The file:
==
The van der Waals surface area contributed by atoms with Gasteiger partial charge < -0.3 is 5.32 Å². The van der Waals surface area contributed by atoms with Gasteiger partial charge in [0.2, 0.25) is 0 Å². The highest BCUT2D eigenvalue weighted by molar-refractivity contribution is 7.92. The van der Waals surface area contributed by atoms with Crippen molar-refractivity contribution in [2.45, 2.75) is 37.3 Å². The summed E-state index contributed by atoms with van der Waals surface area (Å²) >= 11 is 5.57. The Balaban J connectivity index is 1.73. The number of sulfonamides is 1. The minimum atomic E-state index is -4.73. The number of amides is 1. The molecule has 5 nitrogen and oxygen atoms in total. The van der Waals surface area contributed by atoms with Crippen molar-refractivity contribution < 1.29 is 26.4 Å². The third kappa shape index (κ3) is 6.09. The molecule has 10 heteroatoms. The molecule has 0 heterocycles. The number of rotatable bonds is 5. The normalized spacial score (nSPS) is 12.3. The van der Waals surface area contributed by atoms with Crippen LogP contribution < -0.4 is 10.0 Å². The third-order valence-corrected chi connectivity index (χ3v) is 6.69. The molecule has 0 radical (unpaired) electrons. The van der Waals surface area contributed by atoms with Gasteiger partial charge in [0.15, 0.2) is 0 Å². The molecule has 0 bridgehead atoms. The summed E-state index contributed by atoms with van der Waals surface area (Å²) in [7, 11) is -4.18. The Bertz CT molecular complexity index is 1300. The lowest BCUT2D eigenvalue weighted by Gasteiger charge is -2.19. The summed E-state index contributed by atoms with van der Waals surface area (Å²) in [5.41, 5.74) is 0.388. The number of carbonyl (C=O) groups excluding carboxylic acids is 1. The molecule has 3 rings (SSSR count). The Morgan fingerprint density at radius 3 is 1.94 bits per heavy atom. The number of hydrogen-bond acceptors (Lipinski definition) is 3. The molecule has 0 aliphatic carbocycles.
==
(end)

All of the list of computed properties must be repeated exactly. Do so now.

The van der Waals surface area contributed by atoms with Gasteiger partial charge < -0.3 is 5.32 Å². The van der Waals surface area contributed by atoms with Gasteiger partial charge in [0.2, 0.25) is 0 Å². The highest BCUT2D eigenvalue weighted by molar-refractivity contribution is 7.92. The van der Waals surface area contributed by atoms with Crippen molar-refractivity contribution in [2.45, 2.75) is 37.3 Å². The summed E-state index contributed by atoms with van der Waals surface area (Å²) >= 11 is 5.57. The Balaban J connectivity index is 1.73. The number of sulfonamides is 1. The minimum atomic E-state index is -4.73. The number of amides is 1. The molecule has 5 nitrogen and oxygen atoms in total. The van der Waals surface area contributed by atoms with Crippen molar-refractivity contribution < 1.29 is 26.4 Å². The third kappa shape index (κ3) is 6.09. The molecule has 10 heteroatoms. The molecule has 0 heterocycles. The number of rotatable bonds is 5. The normalized spacial score (nSPS) is 12.3. The van der Waals surface area contributed by atoms with Crippen LogP contribution < -0.4 is 10.0 Å². The third-order valence-corrected chi connectivity index (χ3v) is 6.69. The molecule has 0 radical (unpaired) electrons. The van der Waals surface area contributed by atoms with Gasteiger partial charge in [0.15, 0.2) is 0 Å². The molecule has 0 bridgehead atoms. The summed E-state index contributed by atoms with van der Waals surface area (Å²) in [7, 11) is -4.18. The Bertz CT molecular complexity index is 1300. The lowest BCUT2D eigenvalue weighted by Gasteiger charge is -2.19. The summed E-state index contributed by atoms with van der Waals surface area (Å²) in [5.41, 5.74) is 0.388. The number of carbonyl (C=O) groups excluding carboxylic acids is 1. The molecule has 3 rings (SSSR count). The Morgan fingerprint density at radius 3 is 1.94 bits per heavy atom. The number of hydrogen-bond acceptors (Lipinski definition) is 3. The molecule has 0 aliphatic carbocycles.